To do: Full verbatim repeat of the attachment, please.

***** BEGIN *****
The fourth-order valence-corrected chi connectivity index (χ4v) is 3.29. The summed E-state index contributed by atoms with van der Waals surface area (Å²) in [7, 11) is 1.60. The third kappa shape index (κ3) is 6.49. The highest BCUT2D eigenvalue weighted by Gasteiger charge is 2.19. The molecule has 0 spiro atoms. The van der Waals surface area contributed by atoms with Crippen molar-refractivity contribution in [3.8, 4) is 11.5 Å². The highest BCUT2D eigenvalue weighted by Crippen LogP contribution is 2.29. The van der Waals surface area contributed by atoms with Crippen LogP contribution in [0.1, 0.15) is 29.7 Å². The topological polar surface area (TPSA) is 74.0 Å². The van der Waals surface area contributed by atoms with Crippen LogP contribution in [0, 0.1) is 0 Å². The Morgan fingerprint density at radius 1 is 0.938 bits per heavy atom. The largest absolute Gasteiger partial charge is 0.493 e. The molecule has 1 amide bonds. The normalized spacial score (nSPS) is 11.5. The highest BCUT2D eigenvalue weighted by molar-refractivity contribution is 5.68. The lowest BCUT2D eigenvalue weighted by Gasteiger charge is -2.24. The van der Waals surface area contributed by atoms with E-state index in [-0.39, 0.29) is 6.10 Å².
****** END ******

The fourth-order valence-corrected chi connectivity index (χ4v) is 3.29. The summed E-state index contributed by atoms with van der Waals surface area (Å²) in [7, 11) is 1.60. The third kappa shape index (κ3) is 6.49. The highest BCUT2D eigenvalue weighted by Gasteiger charge is 2.19. The molecule has 0 spiro atoms. The van der Waals surface area contributed by atoms with Crippen molar-refractivity contribution in [3.8, 4) is 11.5 Å². The highest BCUT2D eigenvalue weighted by Crippen LogP contribution is 2.29. The van der Waals surface area contributed by atoms with Crippen LogP contribution in [0.1, 0.15) is 29.7 Å². The topological polar surface area (TPSA) is 74.0 Å². The van der Waals surface area contributed by atoms with Crippen LogP contribution in [0, 0.1) is 0 Å². The Morgan fingerprint density at radius 1 is 0.938 bits per heavy atom. The largest absolute Gasteiger partial charge is 0.493 e. The molecule has 1 amide bonds. The normalized spacial score (nSPS) is 11.5. The highest BCUT2D eigenvalue weighted by molar-refractivity contribution is 5.68. The lowest BCUT2D eigenvalue weighted by Gasteiger charge is -2.24. The van der Waals surface area contributed by atoms with E-state index in [-0.39, 0.29) is 6.10 Å².